The Western Blot assay has been used conventionally in aiding the clinical diagnosis of Lyme disease . Lyme patients can be classified into two groups according to their serum antibody reactivity to Borrelia antigens . Patients whose test positive in Western Blot are seropositive Lyme patients. Accordingly, Lyme patients who do not have detectable antibody levels are defined as seronegative patients. To compare the sensitivity of the iSpot Lyme assay with a Western Blot assay, we performed a study with 23 clinically diagnosed Lyme patients. The Western Blot assay showed 30% positivity in this group of patients whereas the iSpot Lyme assay and conventional ELISPOT showed 84% and 50% positivity, respectively (Figure 4A). In this study, all five patients with positive Western Blot results were also positive for the iSpot Lyme assay. However, in another study we performed, we found that some patients who were positive on their Western Blot assay, had negative results with the iSpot Lyme assay (Data not shown). This discrepancy between the iSpot Lyme assay and the Western Blot assay could be attributed to several factors. One possibility is that there is a dissociation between humoral and cellular immunity to Borrelia infection . The other possibility is that the positive results of Western Blot could be false positive as reported by a recent study in which 27.5% of patients who were tested based on suspicion of Lyme disease were found to have a false positive IgM Western Blot result . In addition, we cannot exclude the possibility that T cell responses in some patients may be compromised due to use of immunosuppressive agents or other clinical conditions.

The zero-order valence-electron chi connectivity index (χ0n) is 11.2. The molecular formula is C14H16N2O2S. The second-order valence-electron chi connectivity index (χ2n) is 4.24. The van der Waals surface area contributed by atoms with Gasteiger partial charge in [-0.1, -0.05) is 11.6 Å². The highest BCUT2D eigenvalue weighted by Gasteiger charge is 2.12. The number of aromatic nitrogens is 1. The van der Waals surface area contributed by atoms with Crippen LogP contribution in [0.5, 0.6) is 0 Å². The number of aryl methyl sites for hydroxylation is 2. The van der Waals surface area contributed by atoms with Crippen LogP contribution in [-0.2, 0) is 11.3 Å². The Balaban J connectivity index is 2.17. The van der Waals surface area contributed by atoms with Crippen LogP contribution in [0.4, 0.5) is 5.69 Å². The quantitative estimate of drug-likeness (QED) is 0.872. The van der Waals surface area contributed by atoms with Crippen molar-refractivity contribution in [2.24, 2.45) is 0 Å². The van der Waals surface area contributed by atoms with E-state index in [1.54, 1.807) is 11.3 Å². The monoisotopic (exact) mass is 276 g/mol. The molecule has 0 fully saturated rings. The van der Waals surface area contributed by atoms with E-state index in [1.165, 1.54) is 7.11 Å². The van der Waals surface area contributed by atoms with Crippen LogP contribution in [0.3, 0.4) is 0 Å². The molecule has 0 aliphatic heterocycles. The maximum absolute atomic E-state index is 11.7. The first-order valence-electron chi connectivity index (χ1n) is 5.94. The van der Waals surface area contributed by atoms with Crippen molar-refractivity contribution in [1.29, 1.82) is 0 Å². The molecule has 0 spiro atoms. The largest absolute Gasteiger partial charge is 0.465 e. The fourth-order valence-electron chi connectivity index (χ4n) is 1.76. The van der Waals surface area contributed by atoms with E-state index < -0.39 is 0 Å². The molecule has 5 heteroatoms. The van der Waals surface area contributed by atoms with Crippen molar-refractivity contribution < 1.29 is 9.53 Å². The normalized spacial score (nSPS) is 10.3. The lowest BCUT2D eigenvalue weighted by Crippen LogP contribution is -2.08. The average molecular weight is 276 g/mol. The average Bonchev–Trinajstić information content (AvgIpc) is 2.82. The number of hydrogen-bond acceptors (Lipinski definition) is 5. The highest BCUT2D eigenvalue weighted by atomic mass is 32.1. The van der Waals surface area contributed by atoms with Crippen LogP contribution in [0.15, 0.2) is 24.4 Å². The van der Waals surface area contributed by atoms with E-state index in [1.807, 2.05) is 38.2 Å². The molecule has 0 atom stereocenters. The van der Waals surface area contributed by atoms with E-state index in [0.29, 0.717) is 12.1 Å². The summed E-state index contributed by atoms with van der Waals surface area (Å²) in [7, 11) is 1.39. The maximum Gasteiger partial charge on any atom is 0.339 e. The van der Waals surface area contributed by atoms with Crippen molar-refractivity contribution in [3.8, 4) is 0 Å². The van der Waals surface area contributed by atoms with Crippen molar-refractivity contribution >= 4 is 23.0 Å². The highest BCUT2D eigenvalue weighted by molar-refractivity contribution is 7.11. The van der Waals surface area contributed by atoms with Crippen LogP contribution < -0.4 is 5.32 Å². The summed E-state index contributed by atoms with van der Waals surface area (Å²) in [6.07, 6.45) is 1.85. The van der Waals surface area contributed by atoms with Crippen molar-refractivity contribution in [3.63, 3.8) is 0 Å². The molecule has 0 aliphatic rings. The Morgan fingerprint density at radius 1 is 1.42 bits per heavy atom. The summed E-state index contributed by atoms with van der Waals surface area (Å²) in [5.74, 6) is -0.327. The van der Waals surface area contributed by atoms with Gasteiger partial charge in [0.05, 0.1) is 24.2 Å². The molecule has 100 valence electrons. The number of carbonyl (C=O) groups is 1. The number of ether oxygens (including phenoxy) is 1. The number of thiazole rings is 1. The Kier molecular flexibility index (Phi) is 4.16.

In summary, these results demonstrate firstly, that the Lyme ELISPOT assay is superior to the Western Blot assay in terms of sensitivity for detecting the underlying Borrelia infection. Secondly, the data suggests that there is a dissociation between the magnitude of the humoral and the T cell-mediated cellular immune response in Borrelia infection. Thirdly, the data implies that the iSpot Lyme assay may help identify Borrelia infected individuals when the serology-based diagnostic fails to do so.